Googology (archived)
16 Oct 2023
I wrote this article several years ago, when I was in high school. For a while, it was listed on the main navigation bar of my website, because the “Articles” page didn’t exist yet when I wrote it. I’ve decided to move it here because I don’t think it’s important enough to deserve its own toplevel page.
Googology is the study of googolisms, or extremely large numbers. The word “googolism” comes from the number googol, or 10^100. Below is the definition of a function I’ve created for making big numbers, and the names I’ve come up with for a few of them.
The Bracket Function
I’ll start by defining a recursive array function with three rules. This function can take any number of arguments, which are placed inside brackets and separated by commas. In the definition below, lowercase letters are used to represent a single argument, and capital letters are used to represent zero or more arguments.

[x] = 2^x
(A single number in brackets evaluates to 2 to the power of that number.) 
[1, x, Y] = [x, Y]
(If there is more than one number inside the brackets and the first number is 1, the first number can be removed.) 
[x, y, Z] = [x  1, [y, Z], Z]
(If there is more than one number inside the brackets and the first number is greater than 1, the first number is decremented and the second number is replaced with the entire array except for the first number.)
The third rule is what makes this function capable of generating extremely large numbers. Let’s see what happens when we evaluate something like [3, 3].
 [3, 3] = [2, [3]] = [1, [[3]]] (rule 3)
 [1, [[3]]] = [[[3]]] (rule 2)
 [[[3]]] = [[2^3]] = [[8]] = [2^8] = [256] = 2^256 (rule 1)
By applying the three rules, a short array of small numbers like [3, 3] can end up evaluating to something truly enormous. In case you’re wondering, the full decimal representation of 2^256 is 115 792 089 237 316 195 423 570 985 008 687 907 853 269 984 665 640 564 039 457 584 007 913 129 639 936. What happens if we try [4, 4]?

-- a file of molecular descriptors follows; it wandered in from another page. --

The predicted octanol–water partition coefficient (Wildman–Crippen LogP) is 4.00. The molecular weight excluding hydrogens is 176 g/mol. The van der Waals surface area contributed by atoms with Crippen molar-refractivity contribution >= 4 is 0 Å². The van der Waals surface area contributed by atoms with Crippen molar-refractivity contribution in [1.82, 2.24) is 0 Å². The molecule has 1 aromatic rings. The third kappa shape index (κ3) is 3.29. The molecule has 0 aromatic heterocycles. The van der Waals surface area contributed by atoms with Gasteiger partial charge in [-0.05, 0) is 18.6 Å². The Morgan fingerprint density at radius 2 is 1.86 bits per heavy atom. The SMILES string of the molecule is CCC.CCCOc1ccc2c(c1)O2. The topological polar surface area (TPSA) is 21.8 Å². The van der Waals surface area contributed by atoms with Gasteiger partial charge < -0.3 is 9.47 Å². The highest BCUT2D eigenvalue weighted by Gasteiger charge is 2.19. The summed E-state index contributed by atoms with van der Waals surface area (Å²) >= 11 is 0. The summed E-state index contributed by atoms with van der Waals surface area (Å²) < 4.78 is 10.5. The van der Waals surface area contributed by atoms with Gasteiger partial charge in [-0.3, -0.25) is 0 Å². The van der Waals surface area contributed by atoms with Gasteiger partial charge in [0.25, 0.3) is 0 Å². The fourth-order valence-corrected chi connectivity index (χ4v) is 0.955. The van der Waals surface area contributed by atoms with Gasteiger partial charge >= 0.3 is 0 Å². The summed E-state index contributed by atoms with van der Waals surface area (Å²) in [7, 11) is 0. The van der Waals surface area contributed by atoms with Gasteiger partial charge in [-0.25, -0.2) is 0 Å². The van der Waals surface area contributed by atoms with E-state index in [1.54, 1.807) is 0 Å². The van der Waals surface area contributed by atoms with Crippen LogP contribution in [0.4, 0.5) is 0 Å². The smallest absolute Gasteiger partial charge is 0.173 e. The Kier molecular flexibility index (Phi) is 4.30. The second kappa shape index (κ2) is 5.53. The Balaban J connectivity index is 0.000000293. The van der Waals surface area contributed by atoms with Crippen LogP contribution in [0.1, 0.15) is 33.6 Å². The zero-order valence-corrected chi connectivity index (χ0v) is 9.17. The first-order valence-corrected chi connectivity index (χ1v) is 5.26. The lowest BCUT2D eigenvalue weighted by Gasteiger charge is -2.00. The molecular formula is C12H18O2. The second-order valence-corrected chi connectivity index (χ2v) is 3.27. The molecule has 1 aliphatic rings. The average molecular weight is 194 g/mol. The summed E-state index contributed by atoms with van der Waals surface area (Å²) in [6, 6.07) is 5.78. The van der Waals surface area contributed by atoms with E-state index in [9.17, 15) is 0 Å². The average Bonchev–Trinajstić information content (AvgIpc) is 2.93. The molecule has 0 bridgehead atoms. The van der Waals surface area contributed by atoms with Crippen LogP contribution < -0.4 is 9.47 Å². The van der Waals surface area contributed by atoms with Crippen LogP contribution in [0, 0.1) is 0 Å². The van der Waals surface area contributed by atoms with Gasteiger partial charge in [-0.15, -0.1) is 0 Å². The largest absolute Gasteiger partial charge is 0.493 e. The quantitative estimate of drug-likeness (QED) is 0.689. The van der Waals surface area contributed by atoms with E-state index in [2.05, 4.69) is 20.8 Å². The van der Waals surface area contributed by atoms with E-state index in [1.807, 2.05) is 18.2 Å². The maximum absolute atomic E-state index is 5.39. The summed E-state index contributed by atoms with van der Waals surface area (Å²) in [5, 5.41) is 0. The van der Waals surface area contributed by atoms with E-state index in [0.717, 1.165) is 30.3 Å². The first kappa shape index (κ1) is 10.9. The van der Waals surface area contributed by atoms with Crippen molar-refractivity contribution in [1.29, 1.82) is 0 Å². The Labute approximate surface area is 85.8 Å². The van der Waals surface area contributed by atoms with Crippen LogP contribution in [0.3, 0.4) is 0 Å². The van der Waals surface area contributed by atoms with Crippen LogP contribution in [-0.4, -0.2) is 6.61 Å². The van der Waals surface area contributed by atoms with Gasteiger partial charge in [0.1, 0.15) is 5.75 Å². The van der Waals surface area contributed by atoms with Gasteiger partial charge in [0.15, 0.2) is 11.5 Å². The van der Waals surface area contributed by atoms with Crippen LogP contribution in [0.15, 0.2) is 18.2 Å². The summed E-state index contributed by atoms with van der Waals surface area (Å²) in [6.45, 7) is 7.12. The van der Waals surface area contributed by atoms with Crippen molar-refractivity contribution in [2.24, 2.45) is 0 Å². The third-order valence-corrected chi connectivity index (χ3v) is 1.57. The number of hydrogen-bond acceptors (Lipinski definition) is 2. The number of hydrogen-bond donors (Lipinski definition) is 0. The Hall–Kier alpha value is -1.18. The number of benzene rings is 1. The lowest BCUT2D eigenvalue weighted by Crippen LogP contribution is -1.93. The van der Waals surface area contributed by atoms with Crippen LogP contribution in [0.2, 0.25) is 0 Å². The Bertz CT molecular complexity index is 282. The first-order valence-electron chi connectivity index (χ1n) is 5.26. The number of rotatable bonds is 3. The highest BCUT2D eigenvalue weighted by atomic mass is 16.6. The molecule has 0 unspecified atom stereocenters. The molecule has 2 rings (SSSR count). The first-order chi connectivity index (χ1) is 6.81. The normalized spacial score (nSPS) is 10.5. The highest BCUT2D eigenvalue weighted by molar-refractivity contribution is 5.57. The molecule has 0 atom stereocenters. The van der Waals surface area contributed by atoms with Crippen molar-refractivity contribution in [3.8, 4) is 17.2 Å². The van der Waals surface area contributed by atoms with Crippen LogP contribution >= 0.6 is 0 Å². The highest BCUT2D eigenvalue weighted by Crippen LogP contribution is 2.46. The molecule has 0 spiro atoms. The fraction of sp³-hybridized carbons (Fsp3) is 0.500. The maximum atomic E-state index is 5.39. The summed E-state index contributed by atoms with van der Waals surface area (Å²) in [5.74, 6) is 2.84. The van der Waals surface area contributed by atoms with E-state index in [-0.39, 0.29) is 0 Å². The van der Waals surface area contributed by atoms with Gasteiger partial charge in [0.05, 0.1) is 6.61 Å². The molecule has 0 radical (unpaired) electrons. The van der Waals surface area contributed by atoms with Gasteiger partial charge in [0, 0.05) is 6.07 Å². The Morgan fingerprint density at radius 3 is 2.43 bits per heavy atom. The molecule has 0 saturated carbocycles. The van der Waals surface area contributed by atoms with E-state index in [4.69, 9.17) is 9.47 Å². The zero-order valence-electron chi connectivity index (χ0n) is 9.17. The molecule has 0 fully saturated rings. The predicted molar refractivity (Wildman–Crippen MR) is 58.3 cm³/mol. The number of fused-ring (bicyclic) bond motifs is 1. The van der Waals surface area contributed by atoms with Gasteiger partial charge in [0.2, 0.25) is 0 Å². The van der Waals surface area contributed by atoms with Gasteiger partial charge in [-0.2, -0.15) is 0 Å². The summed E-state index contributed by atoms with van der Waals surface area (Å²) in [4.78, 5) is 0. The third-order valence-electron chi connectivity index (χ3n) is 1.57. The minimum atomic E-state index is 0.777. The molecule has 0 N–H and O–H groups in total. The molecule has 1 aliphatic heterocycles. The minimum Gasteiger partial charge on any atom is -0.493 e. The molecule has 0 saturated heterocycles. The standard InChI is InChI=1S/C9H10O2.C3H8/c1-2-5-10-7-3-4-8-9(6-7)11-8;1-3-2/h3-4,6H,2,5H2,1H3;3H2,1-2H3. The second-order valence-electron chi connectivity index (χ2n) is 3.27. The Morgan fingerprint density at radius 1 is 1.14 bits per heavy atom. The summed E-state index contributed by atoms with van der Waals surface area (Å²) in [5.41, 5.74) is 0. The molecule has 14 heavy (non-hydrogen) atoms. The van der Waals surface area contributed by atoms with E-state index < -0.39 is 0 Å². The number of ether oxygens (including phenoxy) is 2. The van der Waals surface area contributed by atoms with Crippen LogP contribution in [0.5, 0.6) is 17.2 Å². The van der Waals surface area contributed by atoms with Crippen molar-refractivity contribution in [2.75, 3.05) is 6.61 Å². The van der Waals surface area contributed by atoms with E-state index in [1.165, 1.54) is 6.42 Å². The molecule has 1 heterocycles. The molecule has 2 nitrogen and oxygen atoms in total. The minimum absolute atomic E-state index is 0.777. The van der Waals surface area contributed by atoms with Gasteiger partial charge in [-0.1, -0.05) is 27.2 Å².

[4, 4] = [3, [4]] = [2, [[4]]] = [1, [[[4]]]] (rule 3)
 [1, [[[4]]]] = [[[[4]]]] (rule 2)
 [[[[4]]]] = [[[2^4]]] = [[[16]]] = [[2^16]] = [[65536]] = [2^65536] = 2^(2^65536) (rule 1)
In other words, [4, 4] is equal to 2 to the power of this number. Imagine multiplying that many 2s together! We’ve already reached values far larger than googolplex, and we haven’t even tried putting more than two numbers inside the brackets. Let’s try evaluating [4, 4, 4].
 [4, 4, 4] = [3, [4, 4], 4] = [2, [[4, 4], 4], 4] = [1, [[[4, 4], 4], 4], 4] (rule 3)
 [1, [[[4, 4], 4], 4], 4] = [[[[4, 4], 4], 4], 4] (rule 2)
I’m going to stop here, because you can probably already tell how big this is going to get. It’s difficult to imagine the size of something like [4, 4, 4] but we might as well try. First, imagine a 4 inside of [4, 4] sets of brackets. Now imagine a 4 inside of that many brackets. Now imagine a 4 inside of that many brackets. Repeat the process one more time and you have finally reached [4, 4, 4].
The Zigzag Operator
Adding more arguments to the bracket function increases the resulting values hyperexponentially. Taking advantage of this fact, we can define a new operator, which I will call the zigzag operator, represented by the archaic greek letter qoppa.
 1 ϟ x = x
 x ϟ y = (x  1) ϟ [y, y, … y, y] with y y’s
Here are a few examples to demonstrate the tremendous power of this new operator:
 2 ϟ 2 = [2, 2] = 16
 2 ϟ 5 = [5, 5, 5, 5, 5]
 2 ϟ 8 = [8, 8, 8, 8, 8, 8, 8, 8]
 3 ϟ 2 = 2 ϟ [2, 2] = 2 ϟ 16 = [16, 16, 16, 16, 16, 16, 16, 16, 16, 16, 16, 16, 16, 16, 16, 16]
 3 ϟ 3 = 2 ϟ [3, 3, 3] = [[3, 3, 3], [3, 3, 3], …… [3, 3, 3], [3, 3, 3]] with [3, 3, 3] [3, 3, 3]’s
Well that escalated quickly.
Names and Suffixes
Fourov = [4, 4, 4, 4, 4]
Fivov = [5, 5, 5, 5, 5]
Sixov = [6, 6, 6, 6, 6]
Sevenov = [7, 7, 7, 7, 7]
etc.
Fourox = [4, 4, 4, 4, 4, 4, 4, 4, 4, 4]
Fivox = [5, 5, 5, 5, 5, 5, 5, 5, 5, 5]
Sixox = [6, 6, 6, 6, 6, 6, 6, 6, 6, 6]
Sevenox = [7, 7, 7, 7, 7, 7, 7, 7, 7, 7]
etc.
Fourol = [4, 4, … 4, 4] with 50 4’s
Fivol = [5, 5, … 5, 5] with 50 5’s
Sixol = [6, 6, … 6, 6] with 50 6’s
Sevenol = [7, 7, … 7, 7] with 50 7’s
etc.
Fouroc = [4, 4, … 4, 4] with 100 4’s
Fivoc = [5, 5, … 5, 5] with 100 5’s
Sixoc = [6, 6, … 6, 6] with 100 6’s
Sevenoc = [7, 7, … 7, 7] with 100 7’s
etc.
(The ov, ox, ol, and oc suffixes are based on the roman numerals for 5, 10, 50, and 100 respectively.)
Big Three = 2 ϟ 3 = [3, 3, 3]
Big Four = 2 ϟ 4 = [4, 4, 4, 4]
Big Twelve = 2 ϟ 12 = [12, 12, 12, 12, 12, 12, 12, 12, 12, 12, 12, 12]
Big Googol = 2 ϟ (10^100) = [10^100, 10^100, …… 10^100, 10^100] with 10^100 10^100’s
etc.
Really Big Three = 3 ϟ 3
Really Big Four = 3 ϟ 4
Really Big Twelve = 3 ϟ 12
Really Big Googol = 3 ϟ (10^100)
etc.
Threeqoppa = 3 ϟ 3 ϟ 3
Fourqoppa = 4 ϟ 4 ϟ 4 ϟ 4
Fiveqoppa = 5 ϟ 5 ϟ 5 ϟ 5 ϟ 5
Googolqoppa = (10^100) ϟ (10^100) ϟ …… (10^100) ϟ (10^100) with 10^100 10^100’s
etc.
(The zigzag operator is left associative. If it was right associative, those last four numbers would be much smaller.)